For centuries, the Cherokee people of America have been using brewed chicory root as a tonic for nerves, and even though most North Americans don’t have a cultural link to this plant, it’s become an extremely popular natural medicine dispensed by naturopaths. Chicory root contains inulin, which is a prebiotic thought to help promote good bacteria in our gut and can also help relieve constipation.

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8. Moringa Tea

Another popular superfood that’s seen a huge upswing in popularity in the last few years is moringa, a plant native to Southeast Asia that ranges in size from a tiny herb to a large tree. Moringa tea is made of powdered moringa leaf and looks similar to bright green matcha.

One cup of moringa tea has more calcium than a cup of milk, and also contains tons of vitamins C and E. It also has a large amount of antimicrobial and antifungal properties, which both help fight off infections that stem from fungi and bacteria. All of these great qualities in moringa tea may tempt you to drink it all the time, but you should limit yourself to one cup a day, as it has a laxative effect in large doses.

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9. Holy Basil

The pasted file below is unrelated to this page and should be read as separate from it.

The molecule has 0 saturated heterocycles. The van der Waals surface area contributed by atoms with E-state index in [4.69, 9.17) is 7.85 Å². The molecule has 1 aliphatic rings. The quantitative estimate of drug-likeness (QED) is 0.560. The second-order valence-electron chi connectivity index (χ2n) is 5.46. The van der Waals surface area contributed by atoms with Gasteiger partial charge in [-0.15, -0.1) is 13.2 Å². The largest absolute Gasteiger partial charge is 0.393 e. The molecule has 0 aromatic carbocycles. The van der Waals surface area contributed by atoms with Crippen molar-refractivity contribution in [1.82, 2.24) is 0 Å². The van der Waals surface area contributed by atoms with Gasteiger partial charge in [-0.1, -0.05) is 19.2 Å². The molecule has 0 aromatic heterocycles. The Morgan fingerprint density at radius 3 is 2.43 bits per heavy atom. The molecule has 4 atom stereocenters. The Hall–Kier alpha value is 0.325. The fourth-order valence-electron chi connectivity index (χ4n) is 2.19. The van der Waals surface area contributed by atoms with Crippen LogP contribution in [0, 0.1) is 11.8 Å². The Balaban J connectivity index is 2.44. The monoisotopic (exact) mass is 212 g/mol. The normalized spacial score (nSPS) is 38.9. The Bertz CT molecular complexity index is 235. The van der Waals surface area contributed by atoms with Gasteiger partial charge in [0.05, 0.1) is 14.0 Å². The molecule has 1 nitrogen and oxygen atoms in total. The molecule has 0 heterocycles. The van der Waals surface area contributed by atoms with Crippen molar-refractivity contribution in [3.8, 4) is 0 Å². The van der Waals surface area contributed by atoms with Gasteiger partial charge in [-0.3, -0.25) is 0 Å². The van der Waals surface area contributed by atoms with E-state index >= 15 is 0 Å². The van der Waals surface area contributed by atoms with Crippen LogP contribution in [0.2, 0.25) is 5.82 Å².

Holy basil, also called tulsi, is a particularly beneficial herb that has been used for thousands of years for its germicidal, antibiotic, and disinfecting properties. These properties have led people in India to place it in their homes, as a way of warding off infections like malaria, typhus, and the common flu. The leaves are also dried and consumed as a tisane.

Holy basil is thought to help relieve congestion and can help cure asthma that’s exacerbated by clogged lungs. When the leaves are chewed, they kill 99 percent of bacteria found in the mouth, and can help heal oral ulcers. Holy basil is also a mild diuretic and helps keep our kidneys functioning normally.

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10. Chamomile Tea

Often sold as a bedtime tonic, chamomile tea has tons of health benefits other than helping relax our bodies for sleep. The anti-inflammatory properties in chamomile can help relieve cramps, which makes it a popular tea for women who are menstruating. It also helps minimize common period-related ailments like bloating and anxiety. The levels of serotonin (the “feel good hormone”), and melatonin, which helps promote a regular sleep cycle, are also much higher in chamomile tea than in any other type of tisane.

The only thing to keep in mind when drinking chamomile tea is that it may irritate some people who are allergic to ragweed, as the two plants are closely related.

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Jun 4, 2018